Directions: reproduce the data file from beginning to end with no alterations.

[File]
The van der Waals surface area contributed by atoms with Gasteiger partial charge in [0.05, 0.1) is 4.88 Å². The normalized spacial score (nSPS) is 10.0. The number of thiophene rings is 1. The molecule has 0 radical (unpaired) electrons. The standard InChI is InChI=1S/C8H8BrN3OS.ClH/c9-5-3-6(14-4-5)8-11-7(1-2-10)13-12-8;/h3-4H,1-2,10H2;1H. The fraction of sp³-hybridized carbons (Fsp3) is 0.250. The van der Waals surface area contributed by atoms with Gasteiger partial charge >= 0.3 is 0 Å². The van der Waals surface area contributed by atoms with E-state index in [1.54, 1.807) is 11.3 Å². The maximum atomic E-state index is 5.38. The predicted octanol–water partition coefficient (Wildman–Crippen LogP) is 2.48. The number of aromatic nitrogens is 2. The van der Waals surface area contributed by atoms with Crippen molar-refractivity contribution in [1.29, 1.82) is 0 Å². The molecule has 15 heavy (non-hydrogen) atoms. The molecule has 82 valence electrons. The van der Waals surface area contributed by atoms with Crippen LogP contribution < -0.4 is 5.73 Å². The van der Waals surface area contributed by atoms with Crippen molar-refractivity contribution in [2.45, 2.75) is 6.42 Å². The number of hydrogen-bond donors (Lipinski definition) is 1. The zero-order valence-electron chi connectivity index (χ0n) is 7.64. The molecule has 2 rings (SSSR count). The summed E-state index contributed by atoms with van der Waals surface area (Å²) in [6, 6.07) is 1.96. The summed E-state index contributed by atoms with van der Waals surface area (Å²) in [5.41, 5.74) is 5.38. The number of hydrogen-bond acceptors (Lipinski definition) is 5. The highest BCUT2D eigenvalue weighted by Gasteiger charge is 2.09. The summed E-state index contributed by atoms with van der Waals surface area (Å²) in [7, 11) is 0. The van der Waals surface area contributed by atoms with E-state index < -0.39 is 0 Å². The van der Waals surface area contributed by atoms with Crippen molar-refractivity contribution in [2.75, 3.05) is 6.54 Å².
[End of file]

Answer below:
The van der Waals surface area contributed by atoms with Gasteiger partial charge in [0.05, 0.1) is 4.88 Å². The normalized spacial score (nSPS) is 10.0. The number of thiophene rings is 1. The molecule has 0 radical (unpaired) electrons. The standard InChI is InChI=1S/C8H8BrN3OS.ClH/c9-5-3-6(14-4-5)8-11-7(1-2-10)13-12-8;/h3-4H,1-2,10H2;1H. The fraction of sp³-hybridized carbons (Fsp3) is 0.250. The van der Waals surface area contributed by atoms with Gasteiger partial charge >= 0.3 is 0 Å². The van der Waals surface area contributed by atoms with E-state index in [1.54, 1.807) is 11.3 Å². The maximum atomic E-state index is 5.38. The predicted octanol–water partition coefficient (Wildman–Crippen LogP) is 2.48. The number of aromatic nitrogens is 2. The van der Waals surface area contributed by atoms with Crippen molar-refractivity contribution in [1.29, 1.82) is 0 Å². The molecule has 15 heavy (non-hydrogen) atoms. The molecule has 82 valence electrons. The van der Waals surface area contributed by atoms with Crippen LogP contribution < -0.4 is 5.73 Å². The van der Waals surface area contributed by atoms with Crippen molar-refractivity contribution in [2.45, 2.75) is 6.42 Å². The number of hydrogen-bond donors (Lipinski definition) is 1. The zero-order valence-electron chi connectivity index (χ0n) is 7.64. The molecule has 2 rings (SSSR count). The summed E-state index contributed by atoms with van der Waals surface area (Å²) in [6, 6.07) is 1.96. The summed E-state index contributed by atoms with van der Waals surface area (Å²) in [5.41, 5.74) is 5.38. The number of hydrogen-bond acceptors (Lipinski definition) is 5. The highest BCUT2D eigenvalue weighted by Gasteiger charge is 2.09. The summed E-state index contributed by atoms with van der Waals surface area (Å²) in [7, 11) is 0. The van der Waals surface area contributed by atoms with E-state index < -0.39 is 0 Å². The van der Waals surface area contributed by atoms with Crippen molar-refractivity contribution in [2.75, 3.05) is 6.54 Å².